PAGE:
Just one example: The Australian Capital Territory’s Government was considering the way new technologies and other reforms could be employed by Canberra’s taxi fleet; inevitably it launched a public consultation process. People could access a discussion paper online and send in their comments for a set period of time.
Nothing wrong with that, you might say; good to involve people who might use taxis; an example of government keeping in touch with those who elected it.
I beg to differ and this is why.
Firstly, you will not get feedback from a representative group of taxi users. You will get feedback from the few who happen to see the news article and are motivated to make a reply.
These are often people who have a particular barrow to push. They want a taxi-rank a convenient walk from their home; they want a noisy taxi rank moved from outside their flats to somewhere else – anywhere as long as it does not annoy them; they want guarantees that taxis will arrive within 10 minutes of them calling one 24/7 etc.
Secondly I believe that governments are elected to govern and should not be running back to the electorate every time they have to make a decision. They are ones who have all the facts at their disposal (or should have); they are the ones who have the resources to employ expert advice, or to study the results of similar initiatives elsewhere and to learn from mistakes made.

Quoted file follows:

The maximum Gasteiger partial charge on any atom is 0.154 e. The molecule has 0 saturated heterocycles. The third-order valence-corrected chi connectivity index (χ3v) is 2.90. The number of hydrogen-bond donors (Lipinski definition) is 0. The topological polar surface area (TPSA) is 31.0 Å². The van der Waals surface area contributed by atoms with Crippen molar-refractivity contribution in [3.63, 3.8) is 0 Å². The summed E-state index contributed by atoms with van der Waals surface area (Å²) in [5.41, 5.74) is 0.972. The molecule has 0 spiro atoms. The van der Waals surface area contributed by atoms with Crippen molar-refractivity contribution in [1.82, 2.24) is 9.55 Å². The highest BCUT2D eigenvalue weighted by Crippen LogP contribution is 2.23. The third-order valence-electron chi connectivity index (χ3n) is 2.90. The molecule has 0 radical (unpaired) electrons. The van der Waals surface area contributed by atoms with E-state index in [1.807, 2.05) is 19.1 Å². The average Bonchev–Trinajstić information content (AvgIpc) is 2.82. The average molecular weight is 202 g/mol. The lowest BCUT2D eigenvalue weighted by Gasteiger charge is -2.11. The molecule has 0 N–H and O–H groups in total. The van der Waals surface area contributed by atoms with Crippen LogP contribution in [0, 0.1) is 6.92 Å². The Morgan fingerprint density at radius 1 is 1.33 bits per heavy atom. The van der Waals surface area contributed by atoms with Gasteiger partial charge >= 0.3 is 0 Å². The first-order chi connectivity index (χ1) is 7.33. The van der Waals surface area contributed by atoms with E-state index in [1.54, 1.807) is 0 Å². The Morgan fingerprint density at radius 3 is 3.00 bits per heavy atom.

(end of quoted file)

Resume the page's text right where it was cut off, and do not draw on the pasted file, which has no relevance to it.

Governments have become timid, afraid of making an unpopular decision that will affect their chances of getting re-elected next time round. But hard decisions have to be made and should not, indeed could not, be left to the electorate who, in the most general sense, would prefer a world where there were fewer taxes and more services.
Squaring that circle is what governments have to do, even if it sometimes means offending people who may, or may not have voted for them. It’s what democracy is all about.
Finally, you do not always get honest answers from those consulted — and here I might recall a public consultation that was done many years ago in the United Kingdom, not by a government, but by the International Publishing Corporation over the launch a new national newspaper.
IPC was a part owner of the Daily Herald, a staunchly leftist trade union-backed publication that was losing serious money. IPC decided to have a relaunch with a new name geared to the aspiring young middle class (the Yuppies of today).
It employed market researchers who came back with the finding that this cohort wanted a “more intelligent and thoughtful” newspaper — and that was how the Sun appeared in 1964 — and quickly began to sink.
The Sun struggled on for a few years, losing circulation at an even greater rate than the Herald, until IPC sold it to Rupert Murdoch who doubled, then tripled its readership on a solid diet topless models, celebrity scandal and sport.
As columnist Matthew Engels later remarked: “People aren’t going to tell complete strangers with clipboards they want to see breasts on Page Three.”